Annual Governance & Accountability Return
The Annual Statement of Accounts is the statutory summary of the Council’s financial affairs for the financial year and is prepared in accordance with the Joint Council’s Governance & Accountability for Smaller Authorities in England for the relevant period. The purpose of the Annual Statement of Accounts is to give clear information on the income and expenditure of the council. The appointed External Auditor of Penrith Town Council, carries out an audit based on a summarised version of the accounts, the Annual Governance and Accountability Return.
2022/23 Annual Accounts
The smaller authority’s AGAR is subject to review by the appointed auditor under the provisions of the Local Audit and Accountability Act 2014, the Accounts and Audit Regulations 2015 and the NAO’s Code of Audit Practice 2015. The appointed auditor is:
Moore (Ref AP/HD)
Minerva Business Park
Unaudited accounts 22-23
Please contact the Council Office for further information as this information is not entirely accessible.
Below please find underlined links to open PDF copies of the unaudited Annual Governance and Accountability Return:
NOTICE OF PUBLIC RIGHTS AND PUBLICATION OF UNAUDITED ANNUAL GOVERNANCE & ACCOUNTABILITY RETURN
ACCOUNTS FOR THE YEAR ENDED 31 MARCH 2023
Local Audit and Accountability Act 2014 Sections 26 and 27
The Accounts and Audit Regulations 2015 (SI 2015/234)
| 1. Date of announcement: Sunday 4 June 2023
2. Each year the smaller authority’s Annual Governance and Accountability Return (AGAR) needs to be reviewed by an external auditor appointed by Smaller Authorities’ Audit Appointments Ltd. The unaudited AGAR has been published with this notice. As it has yet to be reviewed by the appointed auditor, it is subject to change as a result of that review.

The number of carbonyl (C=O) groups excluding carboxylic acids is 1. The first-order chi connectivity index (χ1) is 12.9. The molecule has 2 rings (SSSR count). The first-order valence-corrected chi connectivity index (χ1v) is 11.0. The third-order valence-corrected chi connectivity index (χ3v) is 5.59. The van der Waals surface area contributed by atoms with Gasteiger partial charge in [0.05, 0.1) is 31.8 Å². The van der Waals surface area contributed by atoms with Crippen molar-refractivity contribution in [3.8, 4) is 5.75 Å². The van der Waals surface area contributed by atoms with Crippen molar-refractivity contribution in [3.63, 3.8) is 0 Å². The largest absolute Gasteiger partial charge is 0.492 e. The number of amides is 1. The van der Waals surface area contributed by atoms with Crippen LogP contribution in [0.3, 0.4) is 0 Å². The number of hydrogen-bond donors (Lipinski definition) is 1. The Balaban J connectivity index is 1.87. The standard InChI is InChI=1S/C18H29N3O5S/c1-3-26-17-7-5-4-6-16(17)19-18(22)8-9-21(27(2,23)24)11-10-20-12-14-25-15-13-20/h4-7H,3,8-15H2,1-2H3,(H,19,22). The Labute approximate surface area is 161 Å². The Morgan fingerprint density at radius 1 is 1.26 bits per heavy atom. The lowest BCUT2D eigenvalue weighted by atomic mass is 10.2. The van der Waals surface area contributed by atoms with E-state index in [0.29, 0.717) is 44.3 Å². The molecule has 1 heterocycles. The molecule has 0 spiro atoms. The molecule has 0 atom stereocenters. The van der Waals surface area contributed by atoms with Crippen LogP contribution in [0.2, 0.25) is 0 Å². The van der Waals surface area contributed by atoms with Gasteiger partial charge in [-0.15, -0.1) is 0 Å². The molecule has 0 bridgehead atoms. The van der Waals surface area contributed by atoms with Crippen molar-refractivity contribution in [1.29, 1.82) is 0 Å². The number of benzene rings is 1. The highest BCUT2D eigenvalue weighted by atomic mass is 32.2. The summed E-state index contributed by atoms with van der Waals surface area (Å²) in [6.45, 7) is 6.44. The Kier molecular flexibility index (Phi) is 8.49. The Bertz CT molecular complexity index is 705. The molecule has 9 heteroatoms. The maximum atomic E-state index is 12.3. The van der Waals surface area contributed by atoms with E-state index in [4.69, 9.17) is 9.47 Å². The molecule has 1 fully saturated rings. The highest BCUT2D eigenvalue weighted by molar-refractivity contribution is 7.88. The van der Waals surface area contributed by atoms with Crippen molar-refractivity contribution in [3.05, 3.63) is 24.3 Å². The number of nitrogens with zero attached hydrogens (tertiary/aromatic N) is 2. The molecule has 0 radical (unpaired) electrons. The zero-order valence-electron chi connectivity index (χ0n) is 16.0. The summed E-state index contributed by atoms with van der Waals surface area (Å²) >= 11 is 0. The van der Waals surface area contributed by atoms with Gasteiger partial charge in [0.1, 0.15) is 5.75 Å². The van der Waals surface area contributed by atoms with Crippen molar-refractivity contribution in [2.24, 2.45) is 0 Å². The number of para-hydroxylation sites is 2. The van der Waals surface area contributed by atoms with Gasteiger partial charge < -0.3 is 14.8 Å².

Any person interested has the right to inspect and make copies of the accounting records for the financial year to which the audit relates and all books, deeds, contracts, bills, vouchers, receipts and other documents relating to those records must be made available for inspection by any person interested. For the year ended 31 March 2023, these documents will be available on reasonable notice by application to:
John Kemp, Responsible Finance Officer, Penrith Town Council, Unit 1 Church House, 19-24 Friargate, Penrith, Cumbria, CA11 7XR, 01768 899773, firstname.lastname@example.org
Commencing on: Monday 5 June 2023_
and ending on: Friday 14 July 2023
3. Local government electors and their representatives also have:
The opportunity to question the appointed auditor about the accounting records; and
The right to make an objection which concerns a matter in respect of which the appointed auditor could either make a public interest report or apply to the court for a declaration that an item of account is unlawful. Written notice of an objection must first be given to the auditor and a copy sent to the smaller authority.
The appointed auditor can be contacted at the address in paragraph 4 below for this purpose between the above dates only.